Airspy Mini Christmas Sale – $80 USD

The Airspy Mini is a software defined radio with a tuning range of 24 MHz to 1800 MHz, 12-bit ADC and up to 6 MHz of bandwidth. It usually costs $99 USD and is the younger brother of the $149 USD Airspy R2.

Currently the manufacturer iTead is running a Christmas sale on the Airspy Mini. The sale price is $80 USD, which is a 19% saving. To get the sale price you need to click on the “Get coupon code here” link and then share the promotion to your Facebook, Twitter or LinkedIn account.

Update: They have given us a special blog coupon code “AS-RTLSDR-BLOG“. Just use this code at the checkout and it will apply the discount without the need to share. Edit: The blog coupon appears to have stopped working, an alternative one that is still working is “as3“.

The sale lasts from December 20, 2016 – January 3, 2017.

If you want to see more about the Airspy Mini then see our review here. Our other previous review comparing the Airspy R2 against the SDRplay RSP and HackRF may also be of interest as the Mini’s performance is very similar to the R2.

The Airspy Mini iTead Christmas Sale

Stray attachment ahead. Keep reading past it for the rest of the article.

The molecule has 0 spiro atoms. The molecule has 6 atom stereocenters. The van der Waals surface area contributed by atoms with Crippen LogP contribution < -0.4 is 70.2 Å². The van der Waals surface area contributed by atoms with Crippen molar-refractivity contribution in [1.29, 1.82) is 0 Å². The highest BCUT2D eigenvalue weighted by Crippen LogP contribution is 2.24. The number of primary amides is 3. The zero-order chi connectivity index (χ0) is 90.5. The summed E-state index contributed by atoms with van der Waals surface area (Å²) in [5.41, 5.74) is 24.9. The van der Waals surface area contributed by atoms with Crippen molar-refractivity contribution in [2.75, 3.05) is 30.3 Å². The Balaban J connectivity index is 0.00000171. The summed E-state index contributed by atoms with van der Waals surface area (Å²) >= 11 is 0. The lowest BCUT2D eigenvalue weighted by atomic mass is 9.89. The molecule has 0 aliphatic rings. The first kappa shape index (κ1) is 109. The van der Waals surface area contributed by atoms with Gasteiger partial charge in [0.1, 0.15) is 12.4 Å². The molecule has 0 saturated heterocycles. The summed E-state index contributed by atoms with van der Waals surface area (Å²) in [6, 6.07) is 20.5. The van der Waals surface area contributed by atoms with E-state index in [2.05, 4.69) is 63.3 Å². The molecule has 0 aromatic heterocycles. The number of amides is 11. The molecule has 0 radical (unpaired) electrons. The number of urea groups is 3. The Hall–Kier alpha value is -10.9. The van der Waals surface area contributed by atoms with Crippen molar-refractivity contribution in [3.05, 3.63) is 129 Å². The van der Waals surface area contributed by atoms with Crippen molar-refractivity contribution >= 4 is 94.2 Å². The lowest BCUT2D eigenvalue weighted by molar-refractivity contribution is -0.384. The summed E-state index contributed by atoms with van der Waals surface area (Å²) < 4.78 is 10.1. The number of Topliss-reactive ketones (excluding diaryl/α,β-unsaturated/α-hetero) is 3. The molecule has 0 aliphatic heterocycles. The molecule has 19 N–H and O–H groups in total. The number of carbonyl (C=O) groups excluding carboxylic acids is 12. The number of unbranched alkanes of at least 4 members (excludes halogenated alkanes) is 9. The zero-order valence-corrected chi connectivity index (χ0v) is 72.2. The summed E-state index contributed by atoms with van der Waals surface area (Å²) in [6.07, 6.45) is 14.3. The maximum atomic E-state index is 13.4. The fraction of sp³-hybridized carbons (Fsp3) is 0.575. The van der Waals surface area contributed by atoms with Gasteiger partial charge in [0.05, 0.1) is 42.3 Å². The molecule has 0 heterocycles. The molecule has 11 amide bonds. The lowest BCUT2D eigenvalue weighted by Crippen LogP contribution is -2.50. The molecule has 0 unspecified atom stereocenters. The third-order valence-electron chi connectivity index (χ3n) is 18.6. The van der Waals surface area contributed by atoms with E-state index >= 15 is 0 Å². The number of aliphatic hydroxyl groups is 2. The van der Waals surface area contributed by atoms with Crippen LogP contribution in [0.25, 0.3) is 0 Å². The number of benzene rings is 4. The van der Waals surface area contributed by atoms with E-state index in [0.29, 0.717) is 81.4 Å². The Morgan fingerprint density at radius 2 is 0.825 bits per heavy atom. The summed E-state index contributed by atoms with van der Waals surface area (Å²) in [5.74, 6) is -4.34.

The Airspy Mini iTead Christmas Sale

12 comments

    • Vince

      Depends on what you’re wanting to accomplish with 12 bits instead of 8. Most people will have plenty to do with the V3 or original models. I just bought the Mini, it’s my 2nd one, maybe I’ll buy one each year they go on sale

    • AD5NL

      The selling point here is the 12 bit ADC, wider bandwidth and linearity/dynamic range.

      Although I have no idea whether the *difference* is as dramatic, it’s basically the same logic behind “CDs are better sounding than 8-tracks.”

      Of course, a lot of the benefit is dependent on what is actually on the spectrum and what you’re listening to. My understanding is that the main beneficiary is probably urbanites listening to “scanner” type applications (hams, weather satellites, police band, etc.). So the purported benefit is very much application specific and location-dependent.

      (Sort of the same way that dynamic range, linearity, and bandwidth matters more/less for audiophiles depending upon whether they are listening to loud shred metal rock, or listening to quiet classical jazz… for some types of music, it will sound equally awful on cassette or MP3 or CD… whereas others will sound vastly different).

      For me, $80 is worth paying. Curious to see if I can milk a few more dB out of the SNR on VHF propagation beacons and weather satellites.

      (Also curious to see if PGA-103+ (which AirSpy team urged in another thread) is really any better than Adam’s LNA4ALL in the real world — I’d bet Adam is probably right, btw).

      • AD5NL

        Also just to be clear I am not saying AirSpy should/would sound better… I am sort of indirectly comparing RF with AF… but its an abstract comparison with regard to signal quality.

    • admin

      Try as3, the other promo coupons stopped working, but they said it should be back working again later. They all have the same effect anyway it seems.

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